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But George would have to sell a large amount of goods here to meet his targets and cover any damaged stock. That would keep the bean counters happy. Unfortunately, he remembered this house from last year — the fellow who answered the door was keen to see the goods but his partner had been hostile. George recalled the screaming and crashing sounds as the door closed on him. A sale here would be impossible.
It was getting late. Transport arriving at seven sharp. Sunday tomorrow. Hopeless. Impossible. Never — ever — give up. Think. He could hide overnight near those trashcans and start early in the morning on a few houses on the next street. Or maybe some passing trade? If he stood near to the road, maybe some drivers would stop.
Think. Think. Think.
Brad opened the door to see a brightly lit rotating head.
“Don’t you dare buy anything!” Susan waved her news sheet aside so she could see what Brad was doing. He had the front door half open already but his body was attentively arched backwards towards Susan.
“Sure, sure...” he told her.
“You know those random callers, just don’t speak for fifteen seconds and they’re programmed to go away.“ Susan waved the news sheet back in front of her and continued to read her article.
“Honey, relax, I’m not gonna buy anything, OK?”
Susan glared towards the patio window at the irritating wind chimes Brad had bought the last time he wasn’t going to.
“Good afternoon sir! My name is George.” The brightly lit head stopped rotating and changed to a pleasing shade of orange. Its kind, if slightly sad, face smiled gently at Brad.
“I have no intention of disturbing you — please let me know if you wish me to return at a more opportune moment, sir.”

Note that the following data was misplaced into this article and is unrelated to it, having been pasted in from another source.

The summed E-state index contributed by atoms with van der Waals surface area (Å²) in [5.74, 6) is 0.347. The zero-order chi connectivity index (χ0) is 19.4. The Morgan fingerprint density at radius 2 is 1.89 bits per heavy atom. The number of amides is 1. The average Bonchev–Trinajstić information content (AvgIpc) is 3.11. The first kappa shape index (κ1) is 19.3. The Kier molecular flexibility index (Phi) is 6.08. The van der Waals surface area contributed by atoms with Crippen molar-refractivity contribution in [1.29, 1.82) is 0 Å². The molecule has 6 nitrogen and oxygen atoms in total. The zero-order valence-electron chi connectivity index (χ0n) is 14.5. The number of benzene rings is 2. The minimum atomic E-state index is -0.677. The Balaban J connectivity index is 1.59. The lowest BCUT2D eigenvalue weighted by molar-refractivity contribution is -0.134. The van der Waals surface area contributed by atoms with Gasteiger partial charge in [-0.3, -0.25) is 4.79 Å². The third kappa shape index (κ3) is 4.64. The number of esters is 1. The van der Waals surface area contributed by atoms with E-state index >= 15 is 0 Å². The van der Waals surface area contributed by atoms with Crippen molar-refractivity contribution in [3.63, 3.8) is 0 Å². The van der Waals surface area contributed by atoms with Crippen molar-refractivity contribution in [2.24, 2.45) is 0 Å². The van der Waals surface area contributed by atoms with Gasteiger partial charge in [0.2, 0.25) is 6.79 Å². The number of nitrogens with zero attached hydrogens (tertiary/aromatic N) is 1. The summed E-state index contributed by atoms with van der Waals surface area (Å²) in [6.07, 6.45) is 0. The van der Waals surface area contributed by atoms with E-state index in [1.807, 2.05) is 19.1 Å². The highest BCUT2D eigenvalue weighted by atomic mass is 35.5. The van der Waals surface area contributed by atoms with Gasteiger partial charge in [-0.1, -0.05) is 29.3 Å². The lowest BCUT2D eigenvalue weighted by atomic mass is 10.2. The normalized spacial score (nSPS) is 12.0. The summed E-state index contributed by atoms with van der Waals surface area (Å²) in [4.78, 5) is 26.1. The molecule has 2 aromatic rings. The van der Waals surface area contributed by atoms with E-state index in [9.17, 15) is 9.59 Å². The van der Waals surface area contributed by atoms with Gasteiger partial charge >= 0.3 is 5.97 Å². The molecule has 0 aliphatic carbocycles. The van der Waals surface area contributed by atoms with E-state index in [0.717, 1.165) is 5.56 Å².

“No, no, it’s fine,” Brad smiled.
“No, it damn well isn’t fine,” echoed back from the living area.
Brad was the perfect gentleman when it came to any interactions. He was courteous, polite, friendly and just wanted everyone to be nice to each other, mostly because he hated any kind of confrontation or unpleasantness. His wife had another phrase for those traits, which was “weak-minded fool.”
Susan was right of course. All one had to do was remain silent for fifteen seconds and the sales droid would by law have to leave the premises immediately. But Brad thought such an approach was not only rude but a little unkind as well. This George had such a faded paint job and shabby clothes, he definitely had seen better days. He was maybe an old hybrid model or perhaps, sadder still, a re-build. The least Brad could do was to let him go through his sales pitch and at least make him feel — worthy.
George raised his wooden tray and held up a cloth. “Now sir, may I show you some square anti-static amber cotton polishing and cleansing sheets?”
“We’re OK for dusters!” bellowed Susan.
“Hey, George, we’re OK for those, thanks,” said Brad.
“Well sir,” continued George undeterred, “here are a few small household items we have new this month — some ion-resistant foam cleaner for all your screens…”
“Thanks George, we seem to be alright for foamer this week.”
“Then how about some non-rechargeable fusion batteries for your domestic appliances, guaranteed to last several lifetimes?”
“Ah, yes, we just went wireless solid on all devices. Thanks anyhow.”
“I have ninety three different types of cleaning fluids, stain removers and surface polishes, sir!”
The voice from inside the house boomed and echoed round the walls. “If he doesn’t go away right now I’m going to electrocute him with a cattle prod.”